Roy

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Old 05-05-2010, 12:27 AM   #27
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Ah, thanks for clearing that up, Garandpa. (Great screen name, BTW!)

And I tip my hat to you for being able to fire at that distance. 300 yards is as far as I go, just like Uncle Sam taught me before sending me to Vietnam.

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Old 05-09-2010, 04:42 AM   #28
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You should practice proper marksmanship basics and get an accurate zero at 50 yards before making any adjustments. I highly suggest you get a few Marine Corps m-16 manuals and study them. Then practice snapping in using the techniques that are described in the manual. (Here is a link to one. AR15 kits and M-16 Parts From Top quality manufacturers of firearm parts. Learn EVERYTHING in chapter 4). Proper shooting position, cheek to stock weld, sight picture, sight alignment, breathing techniques, and slow steady trigger squeeze. When you have that down, then go to the range and get a proper zero at 50 yards. When you have it, write it down. Then move to the 100 yard range, and get a proper zero for that distance. Dont forget to record the direction and amount of wind when you get that proper zero setting. I am here to tell you that you can hit paper plate size targets at 500 yards all day long with bare sights with an AR 15, if you use proper marksmanship techniques. Or you could just buy a scope like most people, and claim that the rifle wont do it. But I got to tell you that I out shoot them people with scopes on the 100 and 200 yard range all the time. And they are never happy about it.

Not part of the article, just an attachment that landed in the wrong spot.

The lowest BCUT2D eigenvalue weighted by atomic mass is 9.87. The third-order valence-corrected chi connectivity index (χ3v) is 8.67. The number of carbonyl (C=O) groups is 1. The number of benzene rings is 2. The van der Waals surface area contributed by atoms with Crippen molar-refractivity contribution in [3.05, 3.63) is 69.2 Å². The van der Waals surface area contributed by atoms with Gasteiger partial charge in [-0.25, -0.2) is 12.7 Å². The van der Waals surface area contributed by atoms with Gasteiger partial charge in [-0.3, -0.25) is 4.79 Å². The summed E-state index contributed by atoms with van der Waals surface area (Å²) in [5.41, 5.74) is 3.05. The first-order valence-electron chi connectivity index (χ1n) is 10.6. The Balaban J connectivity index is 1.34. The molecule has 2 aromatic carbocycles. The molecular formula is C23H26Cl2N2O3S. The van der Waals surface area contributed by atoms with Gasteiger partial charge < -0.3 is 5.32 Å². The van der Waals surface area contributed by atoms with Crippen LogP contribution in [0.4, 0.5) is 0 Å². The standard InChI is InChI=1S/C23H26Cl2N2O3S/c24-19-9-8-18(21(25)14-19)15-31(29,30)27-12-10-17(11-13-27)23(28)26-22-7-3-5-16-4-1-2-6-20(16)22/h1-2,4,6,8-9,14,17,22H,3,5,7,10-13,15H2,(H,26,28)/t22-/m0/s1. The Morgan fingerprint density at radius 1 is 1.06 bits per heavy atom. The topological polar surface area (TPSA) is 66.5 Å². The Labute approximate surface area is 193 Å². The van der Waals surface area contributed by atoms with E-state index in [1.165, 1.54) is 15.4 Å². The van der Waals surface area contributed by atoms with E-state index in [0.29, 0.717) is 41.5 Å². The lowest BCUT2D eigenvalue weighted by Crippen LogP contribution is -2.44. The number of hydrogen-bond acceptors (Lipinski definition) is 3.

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Old 05-20-2010, 11:49 PM   #29
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That is what I am striving for and I admire you GREATLY. Like I state before, I am GOING TO LEARN how to shoot the gun to a reasonable degree of proficiency before I put the optics on it. I'm not expecting 1 moa out of this $650 dollar cheapie.....this will be my throw around, coyote, riding around gun that sits behind the seat.....and of course an acceptable SHTF gun.

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Old 05-21-2010, 12:55 AM   #30
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I think that's wise, plinker. So many people these days ignore iron sights when actually they are extremely useful.